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Tucson moves to subsidize affordable housing built by private developers

Tucson wants to waive some impact fees paid by for-profit companies building affordable housing.

Tucson is making plans to waive the impact fees it charges private companies constructing affordable housing units in the city.

The move is part of the city’s plan to address the dwindling supply of affordable housing in the region, outlined in its housing affordability plan City Council adopted in December.

Tucson charges impact fees to entities constructing developments in order to fund the infrastructure and services needed to serve the new residential growth. The total amount depends on the scope and purpose of the development, which could increase the need for roads, parks and police and fire services.

The council last amended the code for impact fee subsidies in 2019, setting aside $1 million to subsidize impact fees for nonprofit affordable housing providers.

Since then, the city has seen only five projects utilizing the subsidy and spent about $265,000 in subsidies waiving the impact fees. City staff said more for-profit organizations are developing affordable housing in Arizona than nonprofit, limiting the current program’s reach.

“The issue right now is we’re not using the full amount that’s been allocated. We want to rectify that,” said Terry Galligan, the deputy director of Tucson’s Housing and Community Development Department. “We don’t want to leave any money on the table that could help bring more affordable housing to Tucson.”

At its March 9 meeting, mayor and council directed city staff to move forward with the same incentive for private entities and plans to make the change official at its March 22 meeting.

State statute holds that if a municipality waives impact fees for development, it must reimburse the amount waived. The city uses general fund dollars and its Highway User Revenue Fund to pay for the impact fees it cancels.

That means instead of developers paying the fee, city taxpayer dollars will.

The change is meant to lure in for-profit developers with the criteria they create units for households that earn 80% or less of the area median income and sustain that requirement for at least 15 years.

The median household income was $53,379 for the Tucson region in 2019, according to the Economic and Business Research Center in the University of Arizona Eller College of Management. The median sales price of a single-family home in Tucson was about $238,900 in 2019.

City staff said the impact fee subsidy for private companies will make Tucson more apt to receive projects with funding from the Low-Income Housing Tax Credit, a competitive federal program that subsidizes affordable housing. Projects with waived impact fees earn more points on applications to qualify for the credit.

In 2021, Tucson had two housing developments that received the competitive tax credit grant, and Phoenix had seven projects utilizing the funds, according to data from the Arizona Department of Housing, which issues the credits.

“If we can provide this, the competitiveness of projects that they’re wanting to develop in Tucson will increase,” Tucson’s housing department Director Liz Morales told City Council.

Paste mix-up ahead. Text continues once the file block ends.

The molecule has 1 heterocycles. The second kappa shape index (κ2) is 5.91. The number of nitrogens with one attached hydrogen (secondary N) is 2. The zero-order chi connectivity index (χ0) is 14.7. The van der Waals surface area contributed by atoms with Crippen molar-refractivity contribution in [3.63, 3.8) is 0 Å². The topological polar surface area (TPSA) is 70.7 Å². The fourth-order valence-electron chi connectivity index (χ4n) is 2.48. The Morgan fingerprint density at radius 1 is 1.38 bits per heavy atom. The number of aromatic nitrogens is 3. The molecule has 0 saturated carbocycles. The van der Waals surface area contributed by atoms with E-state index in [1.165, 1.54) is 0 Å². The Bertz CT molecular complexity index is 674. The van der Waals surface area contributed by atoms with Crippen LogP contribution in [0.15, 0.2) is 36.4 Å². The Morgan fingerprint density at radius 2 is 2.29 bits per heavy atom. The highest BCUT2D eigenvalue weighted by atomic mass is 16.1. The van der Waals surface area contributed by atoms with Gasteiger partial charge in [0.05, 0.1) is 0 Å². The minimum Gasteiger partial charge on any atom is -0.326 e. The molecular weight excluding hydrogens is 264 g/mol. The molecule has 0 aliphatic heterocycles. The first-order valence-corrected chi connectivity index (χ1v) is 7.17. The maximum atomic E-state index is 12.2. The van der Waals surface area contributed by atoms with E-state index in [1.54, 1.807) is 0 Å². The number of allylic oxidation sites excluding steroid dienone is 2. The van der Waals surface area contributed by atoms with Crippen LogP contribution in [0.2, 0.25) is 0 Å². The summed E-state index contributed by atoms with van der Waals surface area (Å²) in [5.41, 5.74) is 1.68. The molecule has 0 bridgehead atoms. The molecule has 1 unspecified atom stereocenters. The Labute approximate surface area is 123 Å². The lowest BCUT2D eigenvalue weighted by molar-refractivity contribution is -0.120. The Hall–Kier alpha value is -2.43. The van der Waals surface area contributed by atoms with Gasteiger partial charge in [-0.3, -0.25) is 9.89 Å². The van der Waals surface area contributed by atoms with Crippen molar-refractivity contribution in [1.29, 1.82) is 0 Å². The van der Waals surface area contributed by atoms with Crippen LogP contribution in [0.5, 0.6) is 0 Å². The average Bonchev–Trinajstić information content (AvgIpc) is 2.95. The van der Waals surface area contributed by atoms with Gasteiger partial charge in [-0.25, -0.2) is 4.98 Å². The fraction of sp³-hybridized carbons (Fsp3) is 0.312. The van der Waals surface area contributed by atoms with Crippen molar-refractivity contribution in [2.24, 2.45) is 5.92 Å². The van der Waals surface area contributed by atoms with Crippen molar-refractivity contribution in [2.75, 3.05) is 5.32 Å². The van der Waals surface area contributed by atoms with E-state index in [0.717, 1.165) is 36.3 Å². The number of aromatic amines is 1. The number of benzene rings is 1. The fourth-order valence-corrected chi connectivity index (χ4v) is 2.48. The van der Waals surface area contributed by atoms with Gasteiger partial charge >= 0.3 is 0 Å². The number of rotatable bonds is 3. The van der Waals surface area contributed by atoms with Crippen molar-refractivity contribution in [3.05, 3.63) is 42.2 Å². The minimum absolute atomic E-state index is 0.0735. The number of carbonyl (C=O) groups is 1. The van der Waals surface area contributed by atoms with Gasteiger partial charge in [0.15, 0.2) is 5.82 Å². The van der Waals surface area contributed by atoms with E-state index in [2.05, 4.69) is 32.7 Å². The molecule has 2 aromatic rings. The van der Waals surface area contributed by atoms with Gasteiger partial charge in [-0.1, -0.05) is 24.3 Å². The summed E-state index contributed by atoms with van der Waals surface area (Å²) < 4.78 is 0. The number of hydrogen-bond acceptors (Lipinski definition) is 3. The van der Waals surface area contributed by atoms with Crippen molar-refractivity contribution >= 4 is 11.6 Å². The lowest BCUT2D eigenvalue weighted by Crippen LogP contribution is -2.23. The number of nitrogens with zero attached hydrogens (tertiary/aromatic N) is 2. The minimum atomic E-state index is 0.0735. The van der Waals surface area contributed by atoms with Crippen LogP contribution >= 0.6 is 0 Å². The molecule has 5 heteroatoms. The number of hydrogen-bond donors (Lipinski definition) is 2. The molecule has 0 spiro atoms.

The city budgets for impact fee subsidies every year based on the number of developers they have received interest from. While that figure is yet to be known for fiscal year 2023, Galligan said, “We communicate very closely with the for-profits and not-for-profits so we have an idea of what needs to be set aside.”

City Manager Michael Ortega recommended the council put a cap on the number of developers taking advantage of the program. He said staff will look into “how we can get up to a million dollars of investment out annually.”

While most council members expressed support for the change, Councilman Steve Kozachik said, “I’m not sure it goes far enough.”

Kozachik mentioned that the impact fee waiver is currently calculated based on the amount of money from the private sector funding a development and does not take into account the public money from government agencies that is often used in affordable housing projects. Developers still pay impact fees for the portion of public money funding a project, so the councilman suggested offering the waiver for both funding sources.

“We’ve got this 80% of AMI (area median income). … Quite frankly, somebody earning 100% of AMI right now, that’s $53,000 a year. That’s about a $1,400 monthly payment. That’s not buying much in this market right now,” he said. “If we’re really trying to get more options on the table, I’m not sure we shouldn’t offer a waiver for publicly funded portions of a funding waterfall and consider looking at offering these for projects up to 100% of AMI.”

Based on Wednesday’s conversation, the Housing and Community Development Department plans to work the council’s recommended changes into a new impact fee waiver policy, but the first step is to make for-profit developers eligible for the program.

Ortega said expanding the eligibility may come up on the regular agenda for March 22 to make the April deadline for the federal tax-credit program’s applications.

“We’re really looking forward to changing this ordinance and getting it out to the public as soon as possible,” Galligan said.

Contact reporter Nicole Ludden at

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Nicole joined the Star in 2021. She earned her bachelor’s degree in journalism at ASU’s Cronkite school in 2020 and has won awards from the Society of Professional Journalists, AC Press and Arizona Press Club.

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